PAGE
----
I don't really know San Polo, but that should work well too.

Posted by
4022 posts

Woofie, #MeToo! Please don't keep urging your SIL to go. We had a couple on our recent RS tour. The woman was cheerful, excited, and eager to try new things. Her hubby was ... not. It made the trip difficult for her, and not quite as much fun for the rest of us.

You are going to have a wonderful time. One of these years I want to do the South Italy tour. It's actually the only Italy tour we haven't yet taken that interests me. We're already booked for France in 2019, so maybe 2020...

Posted by
943 posts

I forgot to say that I gave my SIL a very easy, peaceful way
out. She and her hubby are celebrating their 50th anniversary in Sept 2019. I suggested they may way to take a special trip together.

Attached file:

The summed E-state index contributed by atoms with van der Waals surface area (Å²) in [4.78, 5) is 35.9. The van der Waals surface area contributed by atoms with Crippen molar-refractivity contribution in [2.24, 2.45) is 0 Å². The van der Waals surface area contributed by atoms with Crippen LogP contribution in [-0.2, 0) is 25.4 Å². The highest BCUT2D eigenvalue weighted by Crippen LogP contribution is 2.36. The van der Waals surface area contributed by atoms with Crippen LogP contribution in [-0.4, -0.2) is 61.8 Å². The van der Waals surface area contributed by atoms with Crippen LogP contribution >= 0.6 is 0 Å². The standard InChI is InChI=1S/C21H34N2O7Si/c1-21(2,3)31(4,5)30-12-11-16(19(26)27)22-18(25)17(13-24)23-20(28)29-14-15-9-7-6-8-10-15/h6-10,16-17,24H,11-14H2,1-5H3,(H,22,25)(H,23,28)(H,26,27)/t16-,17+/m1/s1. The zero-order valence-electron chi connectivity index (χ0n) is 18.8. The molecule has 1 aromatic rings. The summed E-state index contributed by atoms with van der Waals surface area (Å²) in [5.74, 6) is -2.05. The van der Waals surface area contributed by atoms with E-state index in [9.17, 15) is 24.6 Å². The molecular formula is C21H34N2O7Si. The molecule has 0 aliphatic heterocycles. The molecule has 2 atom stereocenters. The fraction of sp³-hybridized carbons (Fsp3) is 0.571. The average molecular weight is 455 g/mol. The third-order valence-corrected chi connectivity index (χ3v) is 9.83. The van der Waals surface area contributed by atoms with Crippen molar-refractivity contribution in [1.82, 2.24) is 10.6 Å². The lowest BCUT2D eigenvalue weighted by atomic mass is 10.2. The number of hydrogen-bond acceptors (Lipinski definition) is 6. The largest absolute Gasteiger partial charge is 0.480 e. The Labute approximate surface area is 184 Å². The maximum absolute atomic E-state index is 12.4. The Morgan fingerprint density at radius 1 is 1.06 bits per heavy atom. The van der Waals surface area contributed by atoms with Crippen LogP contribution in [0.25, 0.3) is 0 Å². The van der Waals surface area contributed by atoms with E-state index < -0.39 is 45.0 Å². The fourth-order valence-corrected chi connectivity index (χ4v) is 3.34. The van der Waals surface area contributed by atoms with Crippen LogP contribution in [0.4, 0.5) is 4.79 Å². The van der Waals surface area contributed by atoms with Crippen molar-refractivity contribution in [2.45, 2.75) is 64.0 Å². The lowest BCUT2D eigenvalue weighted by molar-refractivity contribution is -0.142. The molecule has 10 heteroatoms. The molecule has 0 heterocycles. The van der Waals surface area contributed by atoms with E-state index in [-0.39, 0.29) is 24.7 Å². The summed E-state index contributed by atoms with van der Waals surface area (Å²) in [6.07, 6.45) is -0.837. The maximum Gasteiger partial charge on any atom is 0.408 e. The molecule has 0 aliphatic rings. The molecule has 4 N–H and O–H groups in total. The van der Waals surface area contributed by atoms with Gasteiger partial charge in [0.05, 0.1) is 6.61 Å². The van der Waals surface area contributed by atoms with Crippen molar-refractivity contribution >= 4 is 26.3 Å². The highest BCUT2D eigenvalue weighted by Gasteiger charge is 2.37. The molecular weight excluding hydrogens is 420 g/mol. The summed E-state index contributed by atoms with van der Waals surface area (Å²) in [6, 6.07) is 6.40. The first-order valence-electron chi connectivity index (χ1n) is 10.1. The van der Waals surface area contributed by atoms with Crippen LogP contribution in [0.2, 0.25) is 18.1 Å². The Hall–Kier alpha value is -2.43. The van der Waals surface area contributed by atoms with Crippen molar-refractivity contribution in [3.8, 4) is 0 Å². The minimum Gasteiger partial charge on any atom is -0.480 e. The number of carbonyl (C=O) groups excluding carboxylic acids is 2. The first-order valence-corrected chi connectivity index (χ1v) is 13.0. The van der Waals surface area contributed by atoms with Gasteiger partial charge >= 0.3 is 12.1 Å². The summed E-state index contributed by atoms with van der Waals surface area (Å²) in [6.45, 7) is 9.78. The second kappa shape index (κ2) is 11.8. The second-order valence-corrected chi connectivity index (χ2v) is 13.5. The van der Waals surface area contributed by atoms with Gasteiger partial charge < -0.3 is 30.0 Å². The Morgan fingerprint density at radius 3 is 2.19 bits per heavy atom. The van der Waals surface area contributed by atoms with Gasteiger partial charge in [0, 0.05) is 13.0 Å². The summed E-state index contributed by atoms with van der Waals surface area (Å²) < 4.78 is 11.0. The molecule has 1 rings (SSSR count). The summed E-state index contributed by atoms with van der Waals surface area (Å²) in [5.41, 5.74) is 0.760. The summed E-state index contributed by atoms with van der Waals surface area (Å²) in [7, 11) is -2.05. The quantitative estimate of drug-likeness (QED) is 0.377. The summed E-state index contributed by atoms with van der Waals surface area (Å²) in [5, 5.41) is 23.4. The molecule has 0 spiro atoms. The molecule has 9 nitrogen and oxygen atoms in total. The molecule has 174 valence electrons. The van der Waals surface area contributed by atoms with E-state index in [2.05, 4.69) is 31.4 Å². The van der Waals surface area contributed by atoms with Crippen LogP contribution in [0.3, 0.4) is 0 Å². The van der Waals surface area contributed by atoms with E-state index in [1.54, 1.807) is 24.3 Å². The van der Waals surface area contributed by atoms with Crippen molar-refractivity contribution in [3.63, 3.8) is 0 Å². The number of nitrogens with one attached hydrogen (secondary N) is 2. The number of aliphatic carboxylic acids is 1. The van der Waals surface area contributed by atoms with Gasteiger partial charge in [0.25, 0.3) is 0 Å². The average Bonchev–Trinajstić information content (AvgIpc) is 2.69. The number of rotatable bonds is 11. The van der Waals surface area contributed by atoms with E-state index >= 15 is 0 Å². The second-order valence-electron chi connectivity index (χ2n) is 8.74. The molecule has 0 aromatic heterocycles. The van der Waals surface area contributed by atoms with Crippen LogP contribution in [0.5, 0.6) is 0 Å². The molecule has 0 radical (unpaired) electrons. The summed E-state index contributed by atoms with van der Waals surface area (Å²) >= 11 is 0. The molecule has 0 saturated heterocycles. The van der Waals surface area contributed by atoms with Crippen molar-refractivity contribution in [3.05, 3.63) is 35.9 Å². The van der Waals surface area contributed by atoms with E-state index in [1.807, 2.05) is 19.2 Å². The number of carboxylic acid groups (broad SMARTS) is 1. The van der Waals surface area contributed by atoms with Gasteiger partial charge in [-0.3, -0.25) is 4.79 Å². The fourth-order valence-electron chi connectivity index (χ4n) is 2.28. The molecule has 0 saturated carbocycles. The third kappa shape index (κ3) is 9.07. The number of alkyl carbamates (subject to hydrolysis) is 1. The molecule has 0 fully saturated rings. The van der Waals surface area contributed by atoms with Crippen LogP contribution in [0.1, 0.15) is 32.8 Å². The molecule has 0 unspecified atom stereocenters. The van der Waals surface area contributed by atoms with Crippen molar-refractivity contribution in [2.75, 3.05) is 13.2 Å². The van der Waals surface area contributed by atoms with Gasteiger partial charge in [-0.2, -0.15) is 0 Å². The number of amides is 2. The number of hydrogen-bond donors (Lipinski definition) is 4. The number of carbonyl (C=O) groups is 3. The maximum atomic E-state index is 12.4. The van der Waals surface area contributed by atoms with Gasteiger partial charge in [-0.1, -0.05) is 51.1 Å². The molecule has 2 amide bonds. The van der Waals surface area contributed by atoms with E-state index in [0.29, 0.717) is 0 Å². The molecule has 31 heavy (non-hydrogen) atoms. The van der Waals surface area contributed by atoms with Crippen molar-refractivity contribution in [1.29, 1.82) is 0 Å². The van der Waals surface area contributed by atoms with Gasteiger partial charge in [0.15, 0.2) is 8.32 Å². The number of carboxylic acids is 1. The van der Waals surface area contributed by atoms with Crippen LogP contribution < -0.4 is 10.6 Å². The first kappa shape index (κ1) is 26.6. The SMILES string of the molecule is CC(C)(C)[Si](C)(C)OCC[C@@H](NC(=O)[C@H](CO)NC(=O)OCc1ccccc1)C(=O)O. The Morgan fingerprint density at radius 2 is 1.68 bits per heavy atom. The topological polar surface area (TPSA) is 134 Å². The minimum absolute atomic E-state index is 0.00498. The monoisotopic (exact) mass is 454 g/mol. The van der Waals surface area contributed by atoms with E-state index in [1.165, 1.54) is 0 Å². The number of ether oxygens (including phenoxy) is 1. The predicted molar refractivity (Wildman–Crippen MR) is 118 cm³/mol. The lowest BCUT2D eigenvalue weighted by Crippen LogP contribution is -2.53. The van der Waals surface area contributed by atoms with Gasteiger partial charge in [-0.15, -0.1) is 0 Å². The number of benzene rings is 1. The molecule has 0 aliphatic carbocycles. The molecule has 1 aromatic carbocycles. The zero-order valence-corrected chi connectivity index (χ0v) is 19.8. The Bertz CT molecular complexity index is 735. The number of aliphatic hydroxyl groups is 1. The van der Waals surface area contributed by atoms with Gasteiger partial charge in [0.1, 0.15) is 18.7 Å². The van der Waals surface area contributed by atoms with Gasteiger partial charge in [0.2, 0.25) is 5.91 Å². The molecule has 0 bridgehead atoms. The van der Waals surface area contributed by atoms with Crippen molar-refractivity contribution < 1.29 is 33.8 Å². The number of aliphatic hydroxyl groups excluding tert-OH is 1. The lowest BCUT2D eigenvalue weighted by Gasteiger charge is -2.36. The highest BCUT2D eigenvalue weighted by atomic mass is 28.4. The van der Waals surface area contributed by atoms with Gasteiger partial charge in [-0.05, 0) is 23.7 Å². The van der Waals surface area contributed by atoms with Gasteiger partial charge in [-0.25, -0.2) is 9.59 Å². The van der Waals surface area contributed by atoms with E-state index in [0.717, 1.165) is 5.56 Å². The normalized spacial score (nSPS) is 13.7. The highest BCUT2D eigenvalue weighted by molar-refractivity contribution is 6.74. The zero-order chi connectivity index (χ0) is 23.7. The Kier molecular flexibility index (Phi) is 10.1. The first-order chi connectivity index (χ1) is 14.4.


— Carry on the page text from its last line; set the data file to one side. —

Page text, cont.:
What ever she decides is OK with me. She just needs a nudge either way. The dog can’t be more important than experiencing life.

An aside: my dad, RIP, bought a goldfish when he was between dogs to use as an excuse not to go anywhere. He’d say he had to stay home to feed the goldfish. It’s now the “goldfish syndrome”.

Posted by
7683 posts

"He’d say he had to stay home to feed the goldfish. It’s now the “goldfish syndrome”."

That's hilarious! I'll probably giggle over that the rest of the day.

Posted by
614 posts

I agree with the other posters that traveling with reluctant or uninterested people is stressful for the person planning. That is also true if you and the people traveling together have different travel styles. If you wind up traveling solo, you can still have a great time, even on the portions when you are not on the RS tour. I travel internationally for work and often time on the trip to experience the country on my own and have come to really enjoy solo traveling.

Here are three tips that help me for solo travel: